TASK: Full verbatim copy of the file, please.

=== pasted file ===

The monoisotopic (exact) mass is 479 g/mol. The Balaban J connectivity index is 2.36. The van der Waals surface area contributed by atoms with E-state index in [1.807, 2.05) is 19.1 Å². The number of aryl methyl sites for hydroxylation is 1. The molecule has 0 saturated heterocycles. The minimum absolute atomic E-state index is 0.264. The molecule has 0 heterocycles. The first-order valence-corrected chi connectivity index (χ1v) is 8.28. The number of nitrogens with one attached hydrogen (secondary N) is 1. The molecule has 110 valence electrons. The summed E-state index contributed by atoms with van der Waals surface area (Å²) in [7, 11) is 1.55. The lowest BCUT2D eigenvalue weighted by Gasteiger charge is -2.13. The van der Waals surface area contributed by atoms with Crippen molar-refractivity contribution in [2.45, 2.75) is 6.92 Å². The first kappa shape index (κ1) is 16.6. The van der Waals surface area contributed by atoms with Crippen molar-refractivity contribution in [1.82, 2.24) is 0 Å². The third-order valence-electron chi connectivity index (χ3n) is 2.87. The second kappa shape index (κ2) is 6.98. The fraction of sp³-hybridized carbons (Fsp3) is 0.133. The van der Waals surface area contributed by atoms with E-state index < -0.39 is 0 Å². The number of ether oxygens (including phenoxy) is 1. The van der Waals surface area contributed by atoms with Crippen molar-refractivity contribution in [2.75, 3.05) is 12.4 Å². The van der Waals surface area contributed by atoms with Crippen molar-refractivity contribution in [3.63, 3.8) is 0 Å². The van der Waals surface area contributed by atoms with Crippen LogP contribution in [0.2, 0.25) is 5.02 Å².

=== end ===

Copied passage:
The monoisotopic (exact) mass is 479 g/mol. The Balaban J connectivity index is 2.36. The van der Waals surface area contributed by atoms with E-state index in [1.807, 2.05) is 19.1 Å². The number of aryl methyl sites for hydroxylation is 1. The molecule has 0 saturated heterocycles. The minimum absolute atomic E-state index is 0.264. The molecule has 0 heterocycles. The first-order valence-corrected chi connectivity index (χ1v) is 8.28. The number of nitrogens with one attached hydrogen (secondary N) is 1. The molecule has 110 valence electrons. The summed E-state index contributed by atoms with van der Waals surface area (Å²) in [7, 11) is 1.55. The lowest BCUT2D eigenvalue weighted by Gasteiger charge is -2.13. The van der Waals surface area contributed by atoms with Crippen molar-refractivity contribution in [2.45, 2.75) is 6.92 Å². The first kappa shape index (κ1) is 16.6. The van der Waals surface area contributed by atoms with Crippen molar-refractivity contribution in [1.82, 2.24) is 0 Å². The third-order valence-electron chi connectivity index (χ3n) is 2.87. The second kappa shape index (κ2) is 6.98. The fraction of sp³-hybridized carbons (Fsp3) is 0.133. The van der Waals surface area contributed by atoms with E-state index < -0.39 is 0 Å². The number of ether oxygens (including phenoxy) is 1. The van der Waals surface area contributed by atoms with Crippen molar-refractivity contribution in [2.75, 3.05) is 12.4 Å². The van der Waals surface area contributed by atoms with Crippen molar-refractivity contribution in [3.63, 3.8) is 0 Å². The van der Waals surface area contributed by atoms with Crippen LogP contribution in [0.2, 0.25) is 5.02 Å².